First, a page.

VDU100F1The work of the ISO has major international importance. Leading manufacturers pay great heed to ISO specifications. Most producers of VDUs are international corporations. It is obvious that the best and most effective solutions to workplace design problems from the international manufacturers’ point of view should be agreed upon internationally. Many regional authorities, such as the European Standardization Organization (CEN) have adopted ISO standards wherever appropriate. The Vienna Agreement, signed by the ISO and CEN, is the official instrument which ensures effective collaboration between the two organizations. As different parts of ISO 9241 are approved and published as international standards, they are adopted as European standards and become part of EN 29241. Since CEN standards replace national standards in the European Union (EU) and the European Free Trade Agreement (EFTA) Member States, the significance of ISO standards in Europe has grown, and, in turn, has also increased pressure on the ISO to efficiently produce standards and guidelines for VDUs.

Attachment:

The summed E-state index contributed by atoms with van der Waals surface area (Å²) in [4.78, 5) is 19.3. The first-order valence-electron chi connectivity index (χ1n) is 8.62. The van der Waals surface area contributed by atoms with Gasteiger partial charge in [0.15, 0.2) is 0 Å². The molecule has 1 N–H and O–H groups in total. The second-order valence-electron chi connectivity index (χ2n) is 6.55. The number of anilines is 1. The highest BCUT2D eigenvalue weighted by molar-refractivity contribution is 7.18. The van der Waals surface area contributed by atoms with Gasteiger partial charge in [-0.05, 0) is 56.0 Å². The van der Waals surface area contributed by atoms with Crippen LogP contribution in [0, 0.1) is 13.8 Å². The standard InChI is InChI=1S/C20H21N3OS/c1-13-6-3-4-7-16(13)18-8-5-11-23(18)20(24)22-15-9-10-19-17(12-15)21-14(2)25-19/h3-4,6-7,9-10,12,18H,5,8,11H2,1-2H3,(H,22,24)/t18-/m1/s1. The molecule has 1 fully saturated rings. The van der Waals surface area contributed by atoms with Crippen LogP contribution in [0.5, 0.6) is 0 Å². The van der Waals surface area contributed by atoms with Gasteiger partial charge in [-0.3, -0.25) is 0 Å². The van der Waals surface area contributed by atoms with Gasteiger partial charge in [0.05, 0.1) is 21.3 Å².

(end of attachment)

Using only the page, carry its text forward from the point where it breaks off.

User performance standards

An alternative to product standards is to develop user performance standards. Thus, rather than specify a product feature such as character height which it is believed will result in a legible display, standards makers develop procedures for testing directly such characteristics as legibility. The standard is then stated in terms of the user performance required from the equipment and not in terms of how that is achieved. The performance measure is a composite including speed and accuracy and the avoidance of discomfort.

User performance standards have a number of advantages; they are

  • relevant to the real problems experienced by users
  • tolerant of developments in the technology
  • flexible enough to cope with interactions between factors.

 

However, user performance standards can also suffer a number of disadvantages. They cannot be totally complete and scientifically valid in all cases, but do represent reasonable compromises, which require significant time to obtain the agreement of all the parties involved in standards-setting.